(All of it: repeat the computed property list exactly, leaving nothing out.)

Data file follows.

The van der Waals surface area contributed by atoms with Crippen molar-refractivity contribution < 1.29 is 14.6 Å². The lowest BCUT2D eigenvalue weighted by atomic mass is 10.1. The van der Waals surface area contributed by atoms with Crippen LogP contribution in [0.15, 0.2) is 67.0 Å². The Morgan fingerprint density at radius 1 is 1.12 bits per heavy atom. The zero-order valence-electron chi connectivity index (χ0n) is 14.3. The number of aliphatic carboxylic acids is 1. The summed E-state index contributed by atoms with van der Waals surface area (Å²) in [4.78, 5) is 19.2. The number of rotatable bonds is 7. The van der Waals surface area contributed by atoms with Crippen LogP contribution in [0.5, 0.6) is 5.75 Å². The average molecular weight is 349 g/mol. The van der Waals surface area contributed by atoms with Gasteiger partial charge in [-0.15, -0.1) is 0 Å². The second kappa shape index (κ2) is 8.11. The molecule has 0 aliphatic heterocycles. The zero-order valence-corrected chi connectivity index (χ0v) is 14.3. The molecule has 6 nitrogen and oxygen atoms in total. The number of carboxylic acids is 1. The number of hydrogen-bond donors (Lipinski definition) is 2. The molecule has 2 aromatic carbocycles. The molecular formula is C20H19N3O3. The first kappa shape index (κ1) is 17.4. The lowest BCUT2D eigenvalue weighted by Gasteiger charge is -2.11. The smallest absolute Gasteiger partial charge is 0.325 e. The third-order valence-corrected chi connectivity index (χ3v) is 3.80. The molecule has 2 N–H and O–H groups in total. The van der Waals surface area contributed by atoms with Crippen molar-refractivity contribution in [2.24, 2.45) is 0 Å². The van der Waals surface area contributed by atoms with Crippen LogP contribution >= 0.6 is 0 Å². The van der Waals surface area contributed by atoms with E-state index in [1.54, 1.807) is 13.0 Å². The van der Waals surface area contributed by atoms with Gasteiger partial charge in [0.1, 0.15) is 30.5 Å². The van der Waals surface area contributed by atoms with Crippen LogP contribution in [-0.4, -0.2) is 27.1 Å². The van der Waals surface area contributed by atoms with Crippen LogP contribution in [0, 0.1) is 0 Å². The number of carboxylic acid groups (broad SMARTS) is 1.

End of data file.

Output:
The van der Waals surface area contributed by atoms with Crippen molar-refractivity contribution < 1.29 is 14.6 Å². The lowest BCUT2D eigenvalue weighted by atomic mass is 10.1. The van der Waals surface area contributed by atoms with Crippen LogP contribution in [0.15, 0.2) is 67.0 Å². The Morgan fingerprint density at radius 1 is 1.12 bits per heavy atom. The zero-order valence-electron chi connectivity index (χ0n) is 14.3. The number of aliphatic carboxylic acids is 1. The summed E-state index contributed by atoms with van der Waals surface area (Å²) in [4.78, 5) is 19.2. The number of rotatable bonds is 7. The van der Waals surface area contributed by atoms with Crippen LogP contribution in [0.5, 0.6) is 5.75 Å². The average molecular weight is 349 g/mol. The van der Waals surface area contributed by atoms with Gasteiger partial charge in [-0.15, -0.1) is 0 Å². The second kappa shape index (κ2) is 8.11. The molecule has 0 aliphatic heterocycles. The zero-order valence-corrected chi connectivity index (χ0v) is 14.3. The molecule has 6 nitrogen and oxygen atoms in total. The number of carboxylic acids is 1. The number of hydrogen-bond donors (Lipinski definition) is 2. The molecule has 2 aromatic carbocycles. The molecular formula is C20H19N3O3. The first kappa shape index (κ1) is 17.4. The lowest BCUT2D eigenvalue weighted by Gasteiger charge is -2.11. The smallest absolute Gasteiger partial charge is 0.325 e. The third-order valence-corrected chi connectivity index (χ3v) is 3.80. The molecule has 2 N–H and O–H groups in total. The van der Waals surface area contributed by atoms with Crippen molar-refractivity contribution in [2.24, 2.45) is 0 Å². The van der Waals surface area contributed by atoms with Crippen LogP contribution >= 0.6 is 0 Å². The van der Waals surface area contributed by atoms with E-state index in [1.54, 1.807) is 13.0 Å². The van der Waals surface area contributed by atoms with Gasteiger partial charge in [0.1, 0.15) is 30.5 Å². The van der Waals surface area contributed by atoms with Crippen LogP contribution in [-0.4, -0.2) is 27.1 Å². The van der Waals surface area contributed by atoms with Crippen LogP contribution in [0, 0.1) is 0 Å². The number of carboxylic acid groups (broad SMARTS) is 1.